From the time she was a little girl, Maryam rebelled against the terrible second-class existence that was her destiny as an Afghan woman. She had witnessed the miserable fate of her grandmother and three aunts, and wished she had been born a boy. As a feisty teenager in Kabul, she was outraged when the Russians invaded her country. After she made a public show of defiance, she had to flee the country for her life. A new life of freedom seemed within her grasp, but her father arranged a traditional marriage to a fellow Afghan, who turned out to be a violent man. Beaten, raped, and abused, Maryam found joy in the birth of a baby son. But then her brutal husband stole him away far beyond his mother's reach. For many long years she searched for her lost son, while civil war and Taliban oppression raged back home in Afghanistan.
Set against a landscape littered with tragic tales of horrific suffering, Jean Sasson, author of Princess, chronicles the story of one resolute but tormented woman determined to achieve freedom and equality with men.
©2010 The Sasson Corporation (P)2012 Audible, Inc.
I won't give details about what happens but I'm the kind of person who likes to feel a sense of completion at the end of a book. I've loved all of the other books by this author but this one left me unnerved. Maybe it's because I have a son myself so I could imagine some of these things happening. I know that life doesn't always have a happy ending but if you're the kind of person who likes to read books that have a resolution, you may not be happy with the resolution of this book.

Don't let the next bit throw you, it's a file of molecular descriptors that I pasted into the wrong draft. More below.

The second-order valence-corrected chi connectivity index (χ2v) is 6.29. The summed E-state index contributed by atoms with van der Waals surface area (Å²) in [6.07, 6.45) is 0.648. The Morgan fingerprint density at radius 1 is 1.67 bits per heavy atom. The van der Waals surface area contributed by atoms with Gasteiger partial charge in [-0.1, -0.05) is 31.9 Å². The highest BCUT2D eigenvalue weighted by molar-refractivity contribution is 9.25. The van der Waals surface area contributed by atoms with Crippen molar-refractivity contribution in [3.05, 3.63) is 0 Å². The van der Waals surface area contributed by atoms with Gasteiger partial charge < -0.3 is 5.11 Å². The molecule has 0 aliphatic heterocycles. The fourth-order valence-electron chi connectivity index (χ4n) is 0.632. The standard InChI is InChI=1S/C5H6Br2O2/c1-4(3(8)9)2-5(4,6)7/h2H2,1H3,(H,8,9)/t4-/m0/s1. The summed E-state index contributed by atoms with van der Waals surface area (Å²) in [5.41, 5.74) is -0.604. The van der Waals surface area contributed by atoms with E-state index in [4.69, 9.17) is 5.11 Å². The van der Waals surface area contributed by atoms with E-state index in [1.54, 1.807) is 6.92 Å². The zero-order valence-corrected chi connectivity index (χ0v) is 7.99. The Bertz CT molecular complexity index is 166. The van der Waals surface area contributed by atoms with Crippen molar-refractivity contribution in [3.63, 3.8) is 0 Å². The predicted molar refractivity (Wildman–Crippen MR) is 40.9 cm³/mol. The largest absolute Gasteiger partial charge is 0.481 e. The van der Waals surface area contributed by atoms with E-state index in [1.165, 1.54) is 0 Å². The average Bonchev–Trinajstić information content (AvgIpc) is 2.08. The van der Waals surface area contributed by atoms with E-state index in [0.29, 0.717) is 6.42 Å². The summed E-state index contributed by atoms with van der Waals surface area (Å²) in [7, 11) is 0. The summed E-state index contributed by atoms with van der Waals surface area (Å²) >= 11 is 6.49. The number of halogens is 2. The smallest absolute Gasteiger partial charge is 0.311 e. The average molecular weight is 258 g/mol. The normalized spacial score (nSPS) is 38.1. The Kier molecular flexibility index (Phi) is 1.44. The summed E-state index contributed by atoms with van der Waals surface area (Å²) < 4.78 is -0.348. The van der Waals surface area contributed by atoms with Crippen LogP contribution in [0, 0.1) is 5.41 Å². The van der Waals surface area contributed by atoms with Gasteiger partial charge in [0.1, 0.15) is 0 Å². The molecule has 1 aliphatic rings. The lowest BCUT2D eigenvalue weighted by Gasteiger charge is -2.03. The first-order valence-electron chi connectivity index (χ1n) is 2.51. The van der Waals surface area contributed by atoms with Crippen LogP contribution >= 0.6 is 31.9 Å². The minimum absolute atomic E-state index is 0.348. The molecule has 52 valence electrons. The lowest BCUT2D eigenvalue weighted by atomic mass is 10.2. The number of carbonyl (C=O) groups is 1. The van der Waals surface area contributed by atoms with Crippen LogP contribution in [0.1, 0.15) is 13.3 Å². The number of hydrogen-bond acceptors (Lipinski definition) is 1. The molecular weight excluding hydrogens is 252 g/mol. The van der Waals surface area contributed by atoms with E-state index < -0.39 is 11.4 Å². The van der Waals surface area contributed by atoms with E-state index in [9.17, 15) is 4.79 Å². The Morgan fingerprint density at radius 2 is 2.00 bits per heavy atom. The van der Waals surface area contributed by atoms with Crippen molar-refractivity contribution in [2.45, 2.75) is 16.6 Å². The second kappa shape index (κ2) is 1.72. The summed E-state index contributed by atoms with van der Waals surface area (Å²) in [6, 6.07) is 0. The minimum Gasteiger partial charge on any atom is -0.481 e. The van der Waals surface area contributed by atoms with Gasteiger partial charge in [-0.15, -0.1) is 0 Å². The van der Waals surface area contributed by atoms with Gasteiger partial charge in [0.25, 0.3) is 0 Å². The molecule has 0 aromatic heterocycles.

Has given mea very good idea about the plight of In Afghanistan
Similar to the Princess trilogy in that a arab woman's plight is so totally Unfair and so sad. Both women are extremely brave.
I can't say it was enjoyed more educational but written so well I could imagine it all.
Yes the description of her grandmothers life, her incredible fight to keep her son and then utter dismay that her son had been so brainwashed he wanted to rape and kill her.
I pray that one day all Arab women will have the same freedom I have.
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